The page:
How do we adapt to the changing environment while maintaining our connection with the land? What kind of new relationship can we form with the landscape? This thesis explores how we live with rising sea levels and severe weather through adaptation and relocation through a vision of the future that imagines humanity’s position in a changing environment. “Imaginaries have a double function; they are both an achievable aim and a way to achieve this aim.”
The purpose of this thesis is to provide a possible outcome of climate change on the Eastern Shore, with the hope that these visions can serve as a reference point to foster connection between disciplines, organizations, and communities. This method of starting with a desirable future and working backward to identify required policies, technologies, actors, and spaces is called “backcasting”. It is a common approach used by many disciplines when dealing with uncertainties (other similar concepts include “sociotechnical imaginaries” in Science, Technology, and Society and “fictional expectations” in Economics). When facing an unfathomable challenge such as climate change, imaginaries is the first step to affect real change.
In this vision, I am proposing three principles when adapting to the changing climate:
1 Preserve and create wetland habitat
Wetlands are valuable ecosystems that provide habitat for numerous wildlife. On the Eastern Shore, the wetlands in the barrier island are crucial in terms of coastal protection and erosion control. Existing coastal wetland is the first to disappear when sea level rises. To preserve the diverse ecology of Eastern Shore, as well as reduce the risk of storm and flood, we need to give enough space for the wetland to migrate inland.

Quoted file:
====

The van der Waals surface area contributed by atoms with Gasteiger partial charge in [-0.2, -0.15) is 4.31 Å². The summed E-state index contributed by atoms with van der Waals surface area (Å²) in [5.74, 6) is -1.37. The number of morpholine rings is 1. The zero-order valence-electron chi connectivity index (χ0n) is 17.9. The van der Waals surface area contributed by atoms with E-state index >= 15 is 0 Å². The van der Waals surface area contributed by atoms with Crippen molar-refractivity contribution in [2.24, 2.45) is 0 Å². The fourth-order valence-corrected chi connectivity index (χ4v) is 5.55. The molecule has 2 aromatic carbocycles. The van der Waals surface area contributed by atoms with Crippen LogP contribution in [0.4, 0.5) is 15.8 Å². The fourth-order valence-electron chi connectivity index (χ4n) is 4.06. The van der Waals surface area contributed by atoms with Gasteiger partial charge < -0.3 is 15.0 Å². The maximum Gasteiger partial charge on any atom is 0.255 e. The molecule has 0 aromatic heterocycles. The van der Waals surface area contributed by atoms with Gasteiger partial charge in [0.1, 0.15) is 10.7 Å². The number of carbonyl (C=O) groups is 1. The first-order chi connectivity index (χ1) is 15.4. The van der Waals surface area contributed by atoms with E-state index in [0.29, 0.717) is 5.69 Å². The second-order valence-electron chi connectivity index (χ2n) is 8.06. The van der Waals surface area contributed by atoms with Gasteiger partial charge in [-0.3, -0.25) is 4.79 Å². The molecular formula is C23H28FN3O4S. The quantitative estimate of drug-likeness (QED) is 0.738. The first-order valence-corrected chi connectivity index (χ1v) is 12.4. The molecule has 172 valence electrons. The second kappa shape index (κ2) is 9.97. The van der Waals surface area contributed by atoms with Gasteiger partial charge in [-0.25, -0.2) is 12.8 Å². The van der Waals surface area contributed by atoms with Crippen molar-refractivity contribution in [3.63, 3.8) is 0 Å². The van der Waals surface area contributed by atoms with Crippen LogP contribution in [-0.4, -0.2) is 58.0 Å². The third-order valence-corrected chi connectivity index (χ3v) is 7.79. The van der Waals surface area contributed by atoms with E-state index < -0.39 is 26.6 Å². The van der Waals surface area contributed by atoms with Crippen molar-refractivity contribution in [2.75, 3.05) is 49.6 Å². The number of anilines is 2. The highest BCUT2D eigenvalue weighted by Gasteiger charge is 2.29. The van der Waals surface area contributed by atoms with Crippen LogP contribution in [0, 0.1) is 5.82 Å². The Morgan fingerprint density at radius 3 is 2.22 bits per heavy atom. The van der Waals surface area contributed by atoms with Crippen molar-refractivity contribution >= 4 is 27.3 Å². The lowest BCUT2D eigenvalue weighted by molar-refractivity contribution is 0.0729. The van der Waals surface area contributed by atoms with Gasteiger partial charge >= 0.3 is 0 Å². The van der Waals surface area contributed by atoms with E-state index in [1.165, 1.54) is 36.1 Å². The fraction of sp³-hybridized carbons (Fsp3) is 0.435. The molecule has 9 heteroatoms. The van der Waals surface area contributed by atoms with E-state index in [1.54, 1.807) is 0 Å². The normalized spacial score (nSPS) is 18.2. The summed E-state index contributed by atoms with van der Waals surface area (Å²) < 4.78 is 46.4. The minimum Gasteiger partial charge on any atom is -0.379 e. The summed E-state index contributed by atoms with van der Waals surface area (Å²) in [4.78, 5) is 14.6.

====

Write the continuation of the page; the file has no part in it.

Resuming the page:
2 Maintain and manage a productive aquatic landscape
Aquaculture has always been an important part of the people of Eastern Shore for both its economic value and recreation purpose. With climate changing, while more land might be underwater and become unproductive, there is more space for water and aquaculture production. Aquaculture can become both a livelihood and a way of maintaining people’s attachment to the land.
3 Concentrate and connect settlement and resources
Currently, the settlement pattern in Eastern Shore is scattered and distributed. With rising sea level and land loss, concentrated settlement allows people to mutually depend on each other and give space for ecological processes to happen at the periphery of human settlements.
With these shared long-term visions in mind, actors are able to identify specific short-term changes that need to happen in technology, policy, and cultural practices. It can also help people find their places within these future scenarios. Instead of accepting and waiting for the future to happen, more people can actively engage with the decision-making process and actively participate in changing the future.
However, it is still important to acknowledge that the vision is always a variable. The purpose of the vision is not to provide an accurate prediction of the future, but to offer a common ground which people can discuss and tinker. Achieving a desired future scenario is a process that requires constant adjustment. The image of the future is merely the first step. To affect real changes, actors need to work together to issue funding, implement policies, and carry out experiments.